Latest Article|September 3, 2020|Free::
Making Grown Men Cry Since 1992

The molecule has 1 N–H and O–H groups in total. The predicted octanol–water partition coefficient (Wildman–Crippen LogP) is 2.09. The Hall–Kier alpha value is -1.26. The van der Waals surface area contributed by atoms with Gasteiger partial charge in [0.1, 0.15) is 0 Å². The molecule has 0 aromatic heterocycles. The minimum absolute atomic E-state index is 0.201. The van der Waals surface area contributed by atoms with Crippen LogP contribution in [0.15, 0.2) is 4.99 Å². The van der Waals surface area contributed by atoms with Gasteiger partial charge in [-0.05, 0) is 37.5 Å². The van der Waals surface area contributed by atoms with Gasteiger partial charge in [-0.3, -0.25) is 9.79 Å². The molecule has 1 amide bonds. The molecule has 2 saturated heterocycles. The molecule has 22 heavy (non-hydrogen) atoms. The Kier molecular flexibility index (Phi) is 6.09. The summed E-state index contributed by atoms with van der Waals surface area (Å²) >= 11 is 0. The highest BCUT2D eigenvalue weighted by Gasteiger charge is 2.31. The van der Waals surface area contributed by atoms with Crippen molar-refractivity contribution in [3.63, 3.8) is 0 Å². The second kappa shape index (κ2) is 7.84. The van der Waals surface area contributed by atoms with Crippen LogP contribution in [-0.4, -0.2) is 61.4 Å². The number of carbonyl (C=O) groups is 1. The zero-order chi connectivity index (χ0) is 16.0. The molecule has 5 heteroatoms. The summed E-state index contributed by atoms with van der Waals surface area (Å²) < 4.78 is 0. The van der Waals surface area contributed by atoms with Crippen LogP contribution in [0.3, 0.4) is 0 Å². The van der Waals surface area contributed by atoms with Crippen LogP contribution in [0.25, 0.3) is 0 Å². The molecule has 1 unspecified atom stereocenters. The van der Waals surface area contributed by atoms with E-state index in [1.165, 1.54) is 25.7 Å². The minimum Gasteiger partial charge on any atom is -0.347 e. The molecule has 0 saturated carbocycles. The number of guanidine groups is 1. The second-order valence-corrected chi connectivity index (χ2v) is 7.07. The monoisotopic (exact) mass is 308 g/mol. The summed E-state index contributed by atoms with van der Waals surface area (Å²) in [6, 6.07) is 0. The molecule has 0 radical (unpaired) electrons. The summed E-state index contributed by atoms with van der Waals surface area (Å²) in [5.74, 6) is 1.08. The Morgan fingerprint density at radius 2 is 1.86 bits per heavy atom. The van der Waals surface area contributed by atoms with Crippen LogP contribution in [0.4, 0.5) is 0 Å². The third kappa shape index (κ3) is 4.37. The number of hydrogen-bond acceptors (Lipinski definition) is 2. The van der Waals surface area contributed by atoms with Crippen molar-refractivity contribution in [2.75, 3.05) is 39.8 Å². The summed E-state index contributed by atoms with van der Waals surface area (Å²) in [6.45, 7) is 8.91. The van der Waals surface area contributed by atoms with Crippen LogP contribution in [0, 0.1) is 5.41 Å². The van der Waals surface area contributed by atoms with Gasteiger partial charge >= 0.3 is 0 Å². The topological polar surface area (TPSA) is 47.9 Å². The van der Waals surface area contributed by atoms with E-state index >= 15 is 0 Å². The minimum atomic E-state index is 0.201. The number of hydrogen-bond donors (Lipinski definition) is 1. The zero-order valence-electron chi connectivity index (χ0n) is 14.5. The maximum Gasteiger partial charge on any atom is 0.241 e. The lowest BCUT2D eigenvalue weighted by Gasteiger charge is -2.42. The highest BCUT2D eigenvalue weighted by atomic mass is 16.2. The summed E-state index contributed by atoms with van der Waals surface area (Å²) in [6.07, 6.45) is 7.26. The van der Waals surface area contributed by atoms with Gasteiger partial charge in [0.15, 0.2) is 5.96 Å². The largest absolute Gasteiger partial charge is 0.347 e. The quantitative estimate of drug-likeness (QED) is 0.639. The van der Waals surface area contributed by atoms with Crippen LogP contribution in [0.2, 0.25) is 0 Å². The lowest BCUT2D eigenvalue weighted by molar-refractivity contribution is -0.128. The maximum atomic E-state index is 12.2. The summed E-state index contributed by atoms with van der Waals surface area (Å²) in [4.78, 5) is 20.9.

In the television biz, the third week of May is traditionally known as “upfront season.” It’s the time of year when broadcast networks try to sell their upcoming fall seasons to advertisers. It’s those advertising rates that determine how much the networks will make next season. No wonder then that ABC, NBC, CBS, FOX and The CW try and put their best foot forward. Their second best foot? That gets swept under the rug and is never spoken of again.Hence, with the announcement of fall lineups (and midseason replacements) looming, the networks are quickly cutting their losses. Right now, a lot of interesting-sounding television projects are being strangled in their cribs. Even though pilot episodes have been shot, these shows will never see the light of day. NBC had the honor of killing off what may have been the most high-profile victim of the fall TV season. The modern reboot of “Wonder Woman” by “Ally McBeal” guru David E. Kelley is no more. The show garnered all sorts of Internet buzz—most of it negative. Fans complained about costume changes, a wholesale dumping of the comic book mythology and a winkingly comic tone that seemed oddly sexist. It’s unclear how much the network wasted on this failed project, but it was probably a lot. Expect the bootleg to do big business at sci-fi conventions. Also out at NBC is “17 th Precinct”—a cops vs. mythical creatures drama from “Battlestar Galactica” rebooter Ronald D. Moore. The show was to feature three “Battlestar” cast members, but was one of about five very similar show ideas floated this season. Instead, NBC is going with the almost identical “Grimm.” Also failing to reach the airwaves: “Reconstruction,” an expensive Civil War drama, whose pilot was shot in here in New Mexico.ABC went ahead and added its fairy-tales-in-the-modern-world series “Once Upon a Time,” but dumped its Guy-Ritchie-reboot-of- Sherlock-Holmes -inspired young-Edgar-Allan-Poe-as-crime-fighter series “Poe.” It also precancelled “Hallelujah” with Terry O’Quinn (Locke from “Lost”). The show was to focus on a small Southern town caught in an epic battle between good and evil. There were songs, too.CBS and CW are notoriously tightlipped about their pilots. CW, airing just five nights a week anyway, only has a tiny number in development. And CBS, being the most conservative network, is keeping much of its schedule the same (including the retooled “Two and a Half Men” with Ashton Kutcher). The few shows they have been developing are pretty much all cop shows and medical dramas. Odds are, even if shows are replaced, you won’t be able to tell the new season from the old one.FOX, meanwhile, doesn’t have much room in prime time for anything. What with “The X Factor” and “American Idol,” the network’s schedule is full-to-bursting with singing competitions. Sadly, that means the intriguing “Locke & Key” isn’t happening. The pilot was based on the comic book by Joe Hill (Stephen King’s son) about a haunted mansion that bestows strange powers on those who pass through its portals. Stephen Spielberg was involved. Alex Kurtzman and Roberto Orci ( Transformers, Star Trek ) were producing. Apparently, that just wasn’t enough.